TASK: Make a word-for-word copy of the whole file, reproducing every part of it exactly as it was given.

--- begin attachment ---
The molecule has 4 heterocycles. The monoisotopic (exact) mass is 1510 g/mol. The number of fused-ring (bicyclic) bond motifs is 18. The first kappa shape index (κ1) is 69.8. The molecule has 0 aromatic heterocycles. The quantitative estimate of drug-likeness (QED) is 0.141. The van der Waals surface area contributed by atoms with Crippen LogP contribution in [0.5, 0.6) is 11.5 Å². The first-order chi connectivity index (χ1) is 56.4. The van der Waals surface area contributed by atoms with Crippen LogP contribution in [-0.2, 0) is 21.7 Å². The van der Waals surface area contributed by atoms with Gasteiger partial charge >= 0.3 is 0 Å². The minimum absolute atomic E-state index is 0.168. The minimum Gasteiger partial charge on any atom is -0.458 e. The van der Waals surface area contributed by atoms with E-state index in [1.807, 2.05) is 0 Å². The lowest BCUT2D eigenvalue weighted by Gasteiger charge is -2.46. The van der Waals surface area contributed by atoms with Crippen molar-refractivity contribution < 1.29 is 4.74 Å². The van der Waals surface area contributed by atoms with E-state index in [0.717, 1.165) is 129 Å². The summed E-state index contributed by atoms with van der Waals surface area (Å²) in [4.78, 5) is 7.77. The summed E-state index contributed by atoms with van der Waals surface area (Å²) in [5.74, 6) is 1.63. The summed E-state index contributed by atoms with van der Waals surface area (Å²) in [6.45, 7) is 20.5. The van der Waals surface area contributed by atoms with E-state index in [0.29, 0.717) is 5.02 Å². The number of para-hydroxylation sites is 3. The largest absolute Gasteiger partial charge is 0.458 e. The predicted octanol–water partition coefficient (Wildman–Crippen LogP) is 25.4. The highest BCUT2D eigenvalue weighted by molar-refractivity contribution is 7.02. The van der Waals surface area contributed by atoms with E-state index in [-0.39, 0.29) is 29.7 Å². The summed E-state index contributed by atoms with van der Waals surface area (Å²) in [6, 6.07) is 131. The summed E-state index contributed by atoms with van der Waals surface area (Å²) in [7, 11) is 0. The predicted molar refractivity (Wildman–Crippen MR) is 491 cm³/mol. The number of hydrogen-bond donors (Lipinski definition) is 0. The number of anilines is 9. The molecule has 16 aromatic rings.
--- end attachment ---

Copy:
The molecule has 4 heterocycles. The monoisotopic (exact) mass is 1510 g/mol. The number of fused-ring (bicyclic) bond motifs is 18. The first kappa shape index (κ1) is 69.8. The molecule has 0 aromatic heterocycles. The quantitative estimate of drug-likeness (QED) is 0.141. The van der Waals surface area contributed by atoms with Crippen LogP contribution in [0.5, 0.6) is 11.5 Å². The first-order chi connectivity index (χ1) is 56.4. The van der Waals surface area contributed by atoms with Crippen LogP contribution in [-0.2, 0) is 21.7 Å². The van der Waals surface area contributed by atoms with Gasteiger partial charge >= 0.3 is 0 Å². The minimum absolute atomic E-state index is 0.168. The minimum Gasteiger partial charge on any atom is -0.458 e. The van der Waals surface area contributed by atoms with E-state index in [1.807, 2.05) is 0 Å². The lowest BCUT2D eigenvalue weighted by Gasteiger charge is -2.46. The van der Waals surface area contributed by atoms with Crippen molar-refractivity contribution < 1.29 is 4.74 Å². The van der Waals surface area contributed by atoms with E-state index in [0.717, 1.165) is 129 Å². The summed E-state index contributed by atoms with van der Waals surface area (Å²) in [4.78, 5) is 7.77. The summed E-state index contributed by atoms with van der Waals surface area (Å²) in [5.74, 6) is 1.63. The summed E-state index contributed by atoms with van der Waals surface area (Å²) in [6.45, 7) is 20.5. The van der Waals surface area contributed by atoms with E-state index in [0.29, 0.717) is 5.02 Å². The number of para-hydroxylation sites is 3. The largest absolute Gasteiger partial charge is 0.458 e. The predicted octanol–water partition coefficient (Wildman–Crippen LogP) is 25.4. The highest BCUT2D eigenvalue weighted by molar-refractivity contribution is 7.02. The van der Waals surface area contributed by atoms with E-state index in [-0.39, 0.29) is 29.7 Å². The summed E-state index contributed by atoms with van der Waals surface area (Å²) in [6, 6.07) is 131. The summed E-state index contributed by atoms with van der Waals surface area (Å²) in [7, 11) is 0. The predicted molar refractivity (Wildman–Crippen MR) is 491 cm³/mol. The number of hydrogen-bond donors (Lipinski definition) is 0. The number of anilines is 9. The molecule has 16 aromatic rings.